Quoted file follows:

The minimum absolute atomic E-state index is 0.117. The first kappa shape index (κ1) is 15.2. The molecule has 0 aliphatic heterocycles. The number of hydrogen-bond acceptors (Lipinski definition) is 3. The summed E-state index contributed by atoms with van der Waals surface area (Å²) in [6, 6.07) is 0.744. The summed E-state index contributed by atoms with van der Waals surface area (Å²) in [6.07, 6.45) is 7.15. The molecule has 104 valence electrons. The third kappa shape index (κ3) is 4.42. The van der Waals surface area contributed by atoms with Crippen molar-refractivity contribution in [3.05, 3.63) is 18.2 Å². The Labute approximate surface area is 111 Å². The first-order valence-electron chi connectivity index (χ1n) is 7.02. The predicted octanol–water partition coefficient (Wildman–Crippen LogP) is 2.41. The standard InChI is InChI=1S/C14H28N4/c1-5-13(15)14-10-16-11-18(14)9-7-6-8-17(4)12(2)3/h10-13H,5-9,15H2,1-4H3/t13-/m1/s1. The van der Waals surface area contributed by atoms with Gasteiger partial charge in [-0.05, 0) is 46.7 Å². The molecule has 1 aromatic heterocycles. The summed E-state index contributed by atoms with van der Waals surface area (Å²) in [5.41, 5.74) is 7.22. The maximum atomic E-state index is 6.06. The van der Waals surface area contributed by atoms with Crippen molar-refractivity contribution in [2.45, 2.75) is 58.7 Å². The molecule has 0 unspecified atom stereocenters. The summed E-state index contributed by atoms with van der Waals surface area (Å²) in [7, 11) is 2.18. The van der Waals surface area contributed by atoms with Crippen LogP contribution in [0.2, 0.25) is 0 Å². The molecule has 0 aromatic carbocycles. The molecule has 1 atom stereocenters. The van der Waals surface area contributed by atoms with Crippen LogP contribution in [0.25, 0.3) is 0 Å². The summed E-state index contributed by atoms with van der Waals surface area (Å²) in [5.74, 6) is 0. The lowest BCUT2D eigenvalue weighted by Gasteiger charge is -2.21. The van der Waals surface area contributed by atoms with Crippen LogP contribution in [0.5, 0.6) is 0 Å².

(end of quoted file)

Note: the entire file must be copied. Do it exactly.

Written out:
The minimum absolute atomic E-state index is 0.117. The first kappa shape index (κ1) is 15.2. The molecule has 0 aliphatic heterocycles. The number of hydrogen-bond acceptors (Lipinski definition) is 3. The summed E-state index contributed by atoms with van der Waals surface area (Å²) in [6, 6.07) is 0.744. The summed E-state index contributed by atoms with van der Waals surface area (Å²) in [6.07, 6.45) is 7.15. The molecule has 104 valence electrons. The third kappa shape index (κ3) is 4.42. The van der Waals surface area contributed by atoms with Crippen molar-refractivity contribution in [3.05, 3.63) is 18.2 Å². The Labute approximate surface area is 111 Å². The first-order valence-electron chi connectivity index (χ1n) is 7.02. The predicted octanol–water partition coefficient (Wildman–Crippen LogP) is 2.41. The standard InChI is InChI=1S/C14H28N4/c1-5-13(15)14-10-16-11-18(14)9-7-6-8-17(4)12(2)3/h10-13H,5-9,15H2,1-4H3/t13-/m1/s1. The van der Waals surface area contributed by atoms with Gasteiger partial charge in [-0.05, 0) is 46.7 Å². The molecule has 1 aromatic heterocycles. The summed E-state index contributed by atoms with van der Waals surface area (Å²) in [5.41, 5.74) is 7.22. The maximum atomic E-state index is 6.06. The van der Waals surface area contributed by atoms with Crippen molar-refractivity contribution in [2.45, 2.75) is 58.7 Å². The molecule has 0 unspecified atom stereocenters. The summed E-state index contributed by atoms with van der Waals surface area (Å²) in [7, 11) is 2.18. The van der Waals surface area contributed by atoms with Crippen LogP contribution in [0.2, 0.25) is 0 Å². The molecule has 0 aromatic carbocycles. The molecule has 1 atom stereocenters. The van der Waals surface area contributed by atoms with Crippen LogP contribution in [0.25, 0.3) is 0 Å². The summed E-state index contributed by atoms with van der Waals surface area (Å²) in [5.74, 6) is 0. The lowest BCUT2D eigenvalue weighted by Gasteiger charge is -2.21. The van der Waals surface area contributed by atoms with Crippen LogP contribution in [0.5, 0.6) is 0 Å².